Cryptocurrency marketing as a discipline is in its earliest stages. Projects and consumers alike are still figuring the whole “crypto” and “blockchain” thing out, exploring use cases and guessing at long-term success factors. However, while cryptocurrency products and services are new, marketing is certainly not. Due to the volatile and formative nature of cryptocurrency, it is not surprising to find some marketing myths floating around. Let’s bust these 5.5 myths right now!
Myth #1: Marketing cryptocurrencies is like marketing any other product or service.
Although many would like to believe otherwise, cryptocurrencies are financial products. As with any disruptive technology, industry regulations will lag behind innovation. However, recent legislative news in Wyoming and Colorado provides evidence of the coming formalization of cryptocurrencies as financial products.
“These classifications are nothing new, but instead, they would be applied to digital assets to offer clarification on where they stand in the law. This classification of virtual assets is critical for the advancement of cryptocurrencies which still predominantly operate in a regulatory grey area in the US.”
Darryn Pollock, Forbes
It is important for cryptocurrency marketers and business leaders to recognize the ramifications of bringing a financial product to market legally. However, the sheer volume of financial product and service regulation is daunting and difficult for non-legal professionals to fully comprehend. Just look at this exhaustive list of FINRA Guidelines for Communications with the Public.
“Creating financial content is always going to be a complex task that requires precise communication. But instead of looking at FINRA as an inconvenience, smart marketers will work with regulations to establish the best workflows possible.”
Janet Al-Saad, The Content Strategist
The suggestion for cryptocurrency marketers is to recognize that cryptocurrency is not a consumer product on the level of video games or smartphones. Smart marketers let the following fundamentals guide their strategy in times of lacking regulation:
- Do not deceive! Do not make false or unsubstantiated claims.
- Establish an official address and provide contact methods for consumers.
- Avoid promotional language such as “Start Earning Now”, “Get Rich”, or “Guaranteed”.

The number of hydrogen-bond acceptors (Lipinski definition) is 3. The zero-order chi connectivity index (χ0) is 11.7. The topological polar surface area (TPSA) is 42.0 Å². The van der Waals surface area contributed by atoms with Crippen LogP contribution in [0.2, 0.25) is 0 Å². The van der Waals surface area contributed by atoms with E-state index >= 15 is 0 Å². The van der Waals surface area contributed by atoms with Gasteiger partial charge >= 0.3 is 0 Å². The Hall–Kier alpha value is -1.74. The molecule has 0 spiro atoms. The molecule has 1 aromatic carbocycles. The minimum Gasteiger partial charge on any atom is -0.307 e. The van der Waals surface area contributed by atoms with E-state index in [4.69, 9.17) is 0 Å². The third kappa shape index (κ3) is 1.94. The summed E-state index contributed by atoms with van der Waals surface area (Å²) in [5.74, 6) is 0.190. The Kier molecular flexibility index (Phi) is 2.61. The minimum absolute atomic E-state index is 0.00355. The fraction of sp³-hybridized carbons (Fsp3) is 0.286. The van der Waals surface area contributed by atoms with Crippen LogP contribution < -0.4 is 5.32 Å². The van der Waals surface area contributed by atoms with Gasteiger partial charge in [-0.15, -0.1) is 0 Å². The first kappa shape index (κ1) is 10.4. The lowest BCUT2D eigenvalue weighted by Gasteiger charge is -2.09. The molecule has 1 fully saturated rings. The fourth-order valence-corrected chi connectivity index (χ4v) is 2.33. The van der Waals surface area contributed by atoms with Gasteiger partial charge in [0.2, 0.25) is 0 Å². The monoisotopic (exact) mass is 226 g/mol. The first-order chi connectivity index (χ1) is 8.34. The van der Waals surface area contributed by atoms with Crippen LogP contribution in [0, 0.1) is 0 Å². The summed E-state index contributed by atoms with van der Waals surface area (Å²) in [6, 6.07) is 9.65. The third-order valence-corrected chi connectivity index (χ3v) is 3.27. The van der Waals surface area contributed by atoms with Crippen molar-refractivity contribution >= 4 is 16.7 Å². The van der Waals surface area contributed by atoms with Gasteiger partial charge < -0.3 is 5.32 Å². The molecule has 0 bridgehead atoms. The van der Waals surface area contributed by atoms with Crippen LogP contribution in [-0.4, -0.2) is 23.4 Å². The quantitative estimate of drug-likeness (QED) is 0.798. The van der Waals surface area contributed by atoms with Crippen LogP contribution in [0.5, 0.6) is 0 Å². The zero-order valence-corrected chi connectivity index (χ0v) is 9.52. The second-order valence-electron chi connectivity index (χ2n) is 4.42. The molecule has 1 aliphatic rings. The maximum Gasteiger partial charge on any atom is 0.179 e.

- Proceed with extreme caution in telemarketing as this tactic is already highly regulated and monitored by the FTC.
- Utilize testimonials and endorsements sparingly, and only in cases where the company can substantiate the claims made in the testimonial/endorsement.
- Don’t build a referral pyramid scheme; referral programs should pay commissions for the retail sales of goods or services, not for recruiting new distributors.
Myth #2: Marketing cryptocurrencies is all about raising brand awareness.
Cryptocurrency industry or not, brand building without a well-rounded marketing strategy is recipe for disaster. Without strategic planning and a clarified value proposition, branding initiatives are destined to fail once the product or service falls short of hyped up consumer expectations. Therefore, this myth exposes a lack of basic marketing understanding.
“The definition that many marketers learn as they start out in the industry is: putting the right product in the right place, at the right price, at the right time.”
Branding is just one in a collection of marketing components that work together to connect the product/service to the consumer in a profitable manner. Marketers refer to these customizable components as the “Marketing Mix” and typically organize components into four categories: Product, Place, Price, Promotion. Branding elements fall under the product and promotion categories.
“The components of the marketing mix are not independent phases; all aspects of the process must be considered throughout the entire product’s life cycle. Adjustments in the price, place and promotion must be made as the product ages and the market landscape evolves, so the marketing mix is a fluid dynamic that necessitates constant refinement.”
Marketing Career EDU
Avoiding business failure is not the only reason to bust this myth. Branding tactics are used by scammers to exploit the visual queues consumers use to determine the authenticity of businesses they cannot visit physically. It is relatively easy to create the facade of an active cryptocurrency project using a combination of logo, tagline, website, email addresses, whitepaper, social channels, and third-party hosted content.
Many of these digital branding components can also be quickly copied from existing, legitimate brands. Building followers and search engine result page positions can be done with the above mentioned digital marketing pieces, even if there is no substance behind the brand.